The Stream, November 12, 2019: AP Investigation Identifies Hundreds of High-Hazard Dams Across United States
The Global Rundown
An investigation of dams in the United States identifies 1,688 structures as “high-hazard.” Deadly wildfires flare in parched New South Wales and Queensland, Australia. A new proposal by the U.S. EPA looks to limit the science used to determine public health regulations. The government of Thailand tells farmers not to grow off-season rice due to drought concerns. The court date nears for a dispute between Florida and Georgia over oysters in Apalachicola Bay.
“These are like ticking bombs just sitting there, waiting for the wrong conditions to occur to cause catastrophic failure.” –Craig Fugate, a former administrator at the Federal Emergency Management Agency (FEMA), in reference to aging and unsafe dams across the United States. A two-year investigation by The Associated Press found 1,688 high-hazard dams in poor or unsatisfactory condition in 44 states and Puerto Rico. Researchers say the actual number of dangerous dams is likely much higher considering gaps in public records and dam safety ratings. Many of the dams are upstream from homes, businesses, and communities. AP
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By The Numbers
22 Provinces in Thailand that have been asked to not grow rice during the off-season due to below-average water supplies in the country. Officials say current reservoir levels hold enough water for consumption, but not for additional rice-growing. Reuters
Science, Studies, and Reports
New South Wales, Australia, declared a state of emergency on Monday due to “catastrophic” wildfires that have broken out over the past week. The fires, which are affecting the state of Queensland as well, have left three people dead and burned dozens of buildings. NPR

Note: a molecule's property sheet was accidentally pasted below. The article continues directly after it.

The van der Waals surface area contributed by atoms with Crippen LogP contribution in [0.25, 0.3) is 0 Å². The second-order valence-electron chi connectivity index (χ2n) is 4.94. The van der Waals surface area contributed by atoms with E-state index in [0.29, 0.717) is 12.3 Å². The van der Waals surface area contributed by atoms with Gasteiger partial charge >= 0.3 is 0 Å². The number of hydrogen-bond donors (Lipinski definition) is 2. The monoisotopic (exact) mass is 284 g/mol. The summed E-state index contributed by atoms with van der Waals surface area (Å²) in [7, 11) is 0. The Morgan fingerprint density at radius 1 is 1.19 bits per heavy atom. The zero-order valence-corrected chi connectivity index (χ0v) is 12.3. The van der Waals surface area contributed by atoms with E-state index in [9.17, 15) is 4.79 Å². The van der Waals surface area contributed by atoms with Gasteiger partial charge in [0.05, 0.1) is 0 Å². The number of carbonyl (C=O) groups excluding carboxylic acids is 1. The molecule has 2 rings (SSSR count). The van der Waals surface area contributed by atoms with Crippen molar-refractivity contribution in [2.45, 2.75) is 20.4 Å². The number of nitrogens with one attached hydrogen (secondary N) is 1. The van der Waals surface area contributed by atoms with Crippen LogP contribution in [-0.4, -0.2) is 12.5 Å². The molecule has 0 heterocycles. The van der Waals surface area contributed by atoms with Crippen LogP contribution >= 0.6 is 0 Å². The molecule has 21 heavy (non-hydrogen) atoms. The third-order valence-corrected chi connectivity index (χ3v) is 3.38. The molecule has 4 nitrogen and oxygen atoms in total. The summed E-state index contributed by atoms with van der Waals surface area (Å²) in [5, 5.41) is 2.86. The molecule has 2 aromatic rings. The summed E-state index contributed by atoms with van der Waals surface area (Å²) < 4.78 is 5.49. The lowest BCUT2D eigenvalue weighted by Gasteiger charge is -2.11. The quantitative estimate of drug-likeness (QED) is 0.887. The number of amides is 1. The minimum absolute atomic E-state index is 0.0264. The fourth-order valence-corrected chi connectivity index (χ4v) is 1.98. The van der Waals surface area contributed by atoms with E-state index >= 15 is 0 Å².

In context: In Australia, Echoes of Past, Glimpses of Future As Country Braces for Hot, Dry Summer.
On the Radar
A new draft proposal by the U.S. Environmental Protection Agency (EPA) would force scientists to turn over all raw data before the EPA could evaluate the conclusions of academic studies. The agency says the new rule would foster transparency and allow independent verification of conclusions. Critics, however, say the proposal limits the science that can be used, and would hamper lawmaking related to clean air and water, as many of these laws rely on studies that include confidential personal health information. The New York Times
For decades, Florida and Georgia have quarrelled over sharing of the Apalachicola-Chattahoochee-Flint river system, which originates in Georgia and flows to the Florida panhandle. A 2013 lawsuit by Florida alleges that overuse of the river by Georgia restricted water flow, permanently devastating oyster fishing in Florida’s Apalachicola Bay, but Georgia says a limit on their water use could be detrimental to its farmers. Case special master Judge Paul Kelly recently heard arguments over the issue, and is preparing an opinion for the U.S. Supreme Court. U.S. News & World Report
Kayla Ritter is a recent graduate of Michigan State University, where she studied International Relations and Teaching English to Speakers of Other Languages. She is currently based in Manton, Michigan. Kayla enjoys running, writing, and traveling. Contact Kayla Ritter
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